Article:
REGULAR skaters at LOVE Park say they have a subtle truce with the rangers, a cat-and-mouse game of grinding along concrete steps when they’re gone and leaving peacefully with wheels up when they show up.
The skaters were OK with that, too, but now they fear that some “suburban kid who always acts hard” has ruined it for all of them by punching, kicking and spitting on a ranger who tried to get him and some other skaters to leave Friday afternoon.
“He’s an idiot,” skater Ki Realer, 34, said of the unidentified suspect, who is wanted by police on assault charges. “Not only are the police looking for him, but he’ll also never be welcome here again. Now we all know what’s coming for the rest of us.”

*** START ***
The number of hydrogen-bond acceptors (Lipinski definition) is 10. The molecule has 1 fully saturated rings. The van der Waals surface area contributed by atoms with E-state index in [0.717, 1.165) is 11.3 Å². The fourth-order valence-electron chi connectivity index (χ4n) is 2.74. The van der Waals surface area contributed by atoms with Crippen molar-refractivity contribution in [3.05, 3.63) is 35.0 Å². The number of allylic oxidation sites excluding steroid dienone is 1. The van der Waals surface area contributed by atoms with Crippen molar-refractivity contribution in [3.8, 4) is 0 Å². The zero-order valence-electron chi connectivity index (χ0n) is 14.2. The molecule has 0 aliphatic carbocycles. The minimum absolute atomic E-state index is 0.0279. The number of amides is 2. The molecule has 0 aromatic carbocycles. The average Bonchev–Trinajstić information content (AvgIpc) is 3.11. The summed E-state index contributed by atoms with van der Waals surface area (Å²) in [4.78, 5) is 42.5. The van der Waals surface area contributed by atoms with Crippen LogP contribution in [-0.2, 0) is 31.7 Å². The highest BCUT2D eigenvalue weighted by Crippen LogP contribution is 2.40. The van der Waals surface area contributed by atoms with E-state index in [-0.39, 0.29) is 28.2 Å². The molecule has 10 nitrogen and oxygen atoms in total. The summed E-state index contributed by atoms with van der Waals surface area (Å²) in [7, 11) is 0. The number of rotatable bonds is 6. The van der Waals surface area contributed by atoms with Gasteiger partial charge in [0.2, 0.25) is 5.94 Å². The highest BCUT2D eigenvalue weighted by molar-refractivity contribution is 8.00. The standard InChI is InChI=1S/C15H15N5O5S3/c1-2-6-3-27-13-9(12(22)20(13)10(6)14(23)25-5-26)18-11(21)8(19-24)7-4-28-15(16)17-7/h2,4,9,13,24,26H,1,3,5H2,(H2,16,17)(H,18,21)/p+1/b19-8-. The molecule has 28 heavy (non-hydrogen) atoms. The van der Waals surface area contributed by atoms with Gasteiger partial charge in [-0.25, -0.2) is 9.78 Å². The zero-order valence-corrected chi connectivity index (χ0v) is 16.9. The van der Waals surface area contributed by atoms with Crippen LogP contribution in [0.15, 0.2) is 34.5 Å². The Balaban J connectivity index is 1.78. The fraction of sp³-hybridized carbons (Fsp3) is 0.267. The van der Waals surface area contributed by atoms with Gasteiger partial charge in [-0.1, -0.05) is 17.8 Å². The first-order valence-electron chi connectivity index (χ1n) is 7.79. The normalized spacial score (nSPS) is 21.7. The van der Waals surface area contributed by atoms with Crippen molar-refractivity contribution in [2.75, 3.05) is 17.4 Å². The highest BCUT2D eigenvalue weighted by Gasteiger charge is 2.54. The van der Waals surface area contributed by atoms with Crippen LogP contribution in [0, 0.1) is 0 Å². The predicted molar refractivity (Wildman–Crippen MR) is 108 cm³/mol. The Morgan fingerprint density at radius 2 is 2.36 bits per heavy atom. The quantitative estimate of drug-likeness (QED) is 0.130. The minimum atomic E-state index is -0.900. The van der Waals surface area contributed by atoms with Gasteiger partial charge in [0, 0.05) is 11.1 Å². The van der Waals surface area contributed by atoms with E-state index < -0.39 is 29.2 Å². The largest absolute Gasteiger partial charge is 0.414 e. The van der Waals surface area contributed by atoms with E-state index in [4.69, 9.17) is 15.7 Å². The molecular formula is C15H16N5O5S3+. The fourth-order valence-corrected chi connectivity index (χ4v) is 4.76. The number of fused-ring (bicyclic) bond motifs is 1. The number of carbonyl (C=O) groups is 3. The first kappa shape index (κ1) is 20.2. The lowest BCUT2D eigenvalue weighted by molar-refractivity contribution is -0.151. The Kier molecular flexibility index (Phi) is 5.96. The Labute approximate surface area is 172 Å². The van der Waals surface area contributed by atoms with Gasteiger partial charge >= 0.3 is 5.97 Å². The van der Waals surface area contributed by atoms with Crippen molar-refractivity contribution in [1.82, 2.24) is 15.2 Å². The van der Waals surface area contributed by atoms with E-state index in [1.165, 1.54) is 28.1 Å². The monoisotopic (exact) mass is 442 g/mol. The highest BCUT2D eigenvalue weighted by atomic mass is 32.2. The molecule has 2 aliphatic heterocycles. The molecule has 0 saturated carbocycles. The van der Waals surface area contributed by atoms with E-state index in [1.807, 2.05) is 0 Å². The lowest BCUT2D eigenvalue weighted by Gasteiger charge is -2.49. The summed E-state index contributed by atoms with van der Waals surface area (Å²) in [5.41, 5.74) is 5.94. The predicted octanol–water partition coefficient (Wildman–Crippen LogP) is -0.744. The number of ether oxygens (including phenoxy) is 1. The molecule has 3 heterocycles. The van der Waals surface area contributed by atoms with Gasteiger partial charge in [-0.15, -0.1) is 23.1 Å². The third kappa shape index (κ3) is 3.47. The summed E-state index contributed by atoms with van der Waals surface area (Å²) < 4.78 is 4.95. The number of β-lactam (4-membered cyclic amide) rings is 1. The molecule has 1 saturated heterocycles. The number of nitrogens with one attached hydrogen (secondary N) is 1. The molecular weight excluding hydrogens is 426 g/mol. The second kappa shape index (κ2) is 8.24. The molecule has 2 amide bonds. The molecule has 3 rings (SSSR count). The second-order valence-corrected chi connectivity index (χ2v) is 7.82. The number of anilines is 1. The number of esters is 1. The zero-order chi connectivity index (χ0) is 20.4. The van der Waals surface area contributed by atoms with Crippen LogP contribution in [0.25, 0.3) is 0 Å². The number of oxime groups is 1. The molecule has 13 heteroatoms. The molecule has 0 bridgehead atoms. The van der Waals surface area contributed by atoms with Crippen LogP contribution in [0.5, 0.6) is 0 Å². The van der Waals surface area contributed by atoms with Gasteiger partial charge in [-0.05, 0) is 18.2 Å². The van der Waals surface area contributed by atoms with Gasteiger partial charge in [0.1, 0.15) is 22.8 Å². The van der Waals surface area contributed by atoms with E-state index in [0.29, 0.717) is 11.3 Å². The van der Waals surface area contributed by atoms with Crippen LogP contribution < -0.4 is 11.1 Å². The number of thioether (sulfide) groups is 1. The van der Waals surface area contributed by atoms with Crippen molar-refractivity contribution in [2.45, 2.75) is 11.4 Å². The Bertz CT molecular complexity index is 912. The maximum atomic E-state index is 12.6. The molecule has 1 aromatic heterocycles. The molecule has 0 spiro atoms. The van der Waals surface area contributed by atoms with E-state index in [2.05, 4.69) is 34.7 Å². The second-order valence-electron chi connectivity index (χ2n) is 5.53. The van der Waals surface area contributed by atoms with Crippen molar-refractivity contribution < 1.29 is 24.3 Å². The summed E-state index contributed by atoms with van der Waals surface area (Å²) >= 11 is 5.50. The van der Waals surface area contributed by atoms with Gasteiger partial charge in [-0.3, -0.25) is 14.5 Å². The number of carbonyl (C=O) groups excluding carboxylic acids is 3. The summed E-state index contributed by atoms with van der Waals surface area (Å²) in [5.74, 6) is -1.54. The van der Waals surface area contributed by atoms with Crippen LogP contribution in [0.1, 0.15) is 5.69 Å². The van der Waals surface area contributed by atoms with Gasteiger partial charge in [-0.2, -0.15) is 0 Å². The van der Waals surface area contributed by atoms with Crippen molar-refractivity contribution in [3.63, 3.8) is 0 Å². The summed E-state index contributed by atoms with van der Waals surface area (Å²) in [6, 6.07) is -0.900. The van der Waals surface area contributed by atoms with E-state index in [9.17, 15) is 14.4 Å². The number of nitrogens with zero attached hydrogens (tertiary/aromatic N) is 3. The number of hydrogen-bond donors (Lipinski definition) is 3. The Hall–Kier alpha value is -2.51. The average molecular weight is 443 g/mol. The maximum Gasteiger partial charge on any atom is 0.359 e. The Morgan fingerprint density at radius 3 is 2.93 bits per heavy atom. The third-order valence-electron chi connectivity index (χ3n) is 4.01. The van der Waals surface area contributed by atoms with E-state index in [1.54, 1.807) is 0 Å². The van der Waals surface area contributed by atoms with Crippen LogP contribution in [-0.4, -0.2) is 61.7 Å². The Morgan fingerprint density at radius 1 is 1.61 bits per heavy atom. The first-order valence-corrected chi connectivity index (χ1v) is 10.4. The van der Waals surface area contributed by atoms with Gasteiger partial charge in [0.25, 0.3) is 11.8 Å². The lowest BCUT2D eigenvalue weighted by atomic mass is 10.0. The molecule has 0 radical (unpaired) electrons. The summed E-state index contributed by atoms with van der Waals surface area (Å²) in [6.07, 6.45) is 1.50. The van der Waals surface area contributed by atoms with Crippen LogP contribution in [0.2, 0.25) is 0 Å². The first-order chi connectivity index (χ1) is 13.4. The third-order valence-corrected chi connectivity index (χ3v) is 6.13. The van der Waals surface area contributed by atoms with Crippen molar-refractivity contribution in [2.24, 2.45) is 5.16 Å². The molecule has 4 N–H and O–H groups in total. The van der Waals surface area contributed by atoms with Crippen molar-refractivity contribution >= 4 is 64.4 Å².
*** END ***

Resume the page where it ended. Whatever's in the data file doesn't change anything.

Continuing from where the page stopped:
The incident happened about 5:30 p.m. Friday, police said – a day after a big antiviolence vigil in LOVE Park – and was witnessed by a large crowd that included Michael “Philly Jesus” Grant, who was profiled in a Daily News cover story on Aug. 8.
Blue Bell/Pottstown, Pa.— Geographic Information Systems, or GIS, has applications far beyond maps and geography.
Law enforcement, health care, urban planning, economics, environmental science, history, business, real estate and information technology—these are just some of the growing number of industries that incorporate GIS into their daily work.
In fact, according to Montgomery County Community College (MCCC) Assistant Professor of Geography Samuel Wallace, virtually every field of study today uses some form of GIS, making knowledge of its use critical for students and employees across all disciplines.